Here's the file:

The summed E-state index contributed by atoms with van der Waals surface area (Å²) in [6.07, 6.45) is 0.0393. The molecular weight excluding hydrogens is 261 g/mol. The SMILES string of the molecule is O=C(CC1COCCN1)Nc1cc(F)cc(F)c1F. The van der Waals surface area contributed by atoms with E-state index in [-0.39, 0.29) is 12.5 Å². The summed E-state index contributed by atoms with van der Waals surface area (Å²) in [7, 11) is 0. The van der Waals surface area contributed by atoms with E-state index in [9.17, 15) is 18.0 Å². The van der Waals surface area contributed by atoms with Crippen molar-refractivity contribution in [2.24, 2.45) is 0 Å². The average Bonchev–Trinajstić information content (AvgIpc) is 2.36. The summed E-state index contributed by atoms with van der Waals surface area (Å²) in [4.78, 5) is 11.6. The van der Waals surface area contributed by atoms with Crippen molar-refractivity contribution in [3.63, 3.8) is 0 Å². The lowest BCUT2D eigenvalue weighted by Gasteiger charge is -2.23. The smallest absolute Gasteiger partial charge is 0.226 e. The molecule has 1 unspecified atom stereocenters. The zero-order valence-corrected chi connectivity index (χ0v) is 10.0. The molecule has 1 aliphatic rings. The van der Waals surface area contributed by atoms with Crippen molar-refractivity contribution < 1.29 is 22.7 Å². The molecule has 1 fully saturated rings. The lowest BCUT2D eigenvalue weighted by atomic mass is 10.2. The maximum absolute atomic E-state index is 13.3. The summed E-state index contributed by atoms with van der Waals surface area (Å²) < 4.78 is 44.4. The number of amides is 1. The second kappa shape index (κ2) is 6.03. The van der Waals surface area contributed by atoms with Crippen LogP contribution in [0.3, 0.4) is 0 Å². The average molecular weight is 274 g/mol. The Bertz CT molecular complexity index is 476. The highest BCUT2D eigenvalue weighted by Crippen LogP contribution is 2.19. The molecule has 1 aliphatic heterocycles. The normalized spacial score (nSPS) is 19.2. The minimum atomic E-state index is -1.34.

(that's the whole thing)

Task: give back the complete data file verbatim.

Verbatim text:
The summed E-state index contributed by atoms with van der Waals surface area (Å²) in [6.07, 6.45) is 0.0393. The molecular weight excluding hydrogens is 261 g/mol. The SMILES string of the molecule is O=C(CC1COCCN1)Nc1cc(F)cc(F)c1F. The van der Waals surface area contributed by atoms with E-state index in [-0.39, 0.29) is 12.5 Å². The summed E-state index contributed by atoms with van der Waals surface area (Å²) in [7, 11) is 0. The van der Waals surface area contributed by atoms with E-state index in [9.17, 15) is 18.0 Å². The van der Waals surface area contributed by atoms with Crippen molar-refractivity contribution in [2.24, 2.45) is 0 Å². The average Bonchev–Trinajstić information content (AvgIpc) is 2.36. The summed E-state index contributed by atoms with van der Waals surface area (Å²) in [4.78, 5) is 11.6. The van der Waals surface area contributed by atoms with Crippen molar-refractivity contribution in [3.63, 3.8) is 0 Å². The lowest BCUT2D eigenvalue weighted by Gasteiger charge is -2.23. The smallest absolute Gasteiger partial charge is 0.226 e. The molecule has 1 unspecified atom stereocenters. The zero-order valence-corrected chi connectivity index (χ0v) is 10.0. The molecule has 1 aliphatic rings. The van der Waals surface area contributed by atoms with Crippen molar-refractivity contribution < 1.29 is 22.7 Å². The molecule has 1 fully saturated rings. The lowest BCUT2D eigenvalue weighted by atomic mass is 10.2. The maximum absolute atomic E-state index is 13.3. The summed E-state index contributed by atoms with van der Waals surface area (Å²) < 4.78 is 44.4. The number of amides is 1. The second kappa shape index (κ2) is 6.03. The van der Waals surface area contributed by atoms with Crippen LogP contribution in [0.3, 0.4) is 0 Å². The average molecular weight is 274 g/mol. The Bertz CT molecular complexity index is 476. The highest BCUT2D eigenvalue weighted by Crippen LogP contribution is 2.19. The molecule has 1 aliphatic heterocycles. The normalized spacial score (nSPS) is 19.2. The minimum atomic E-state index is -1.34.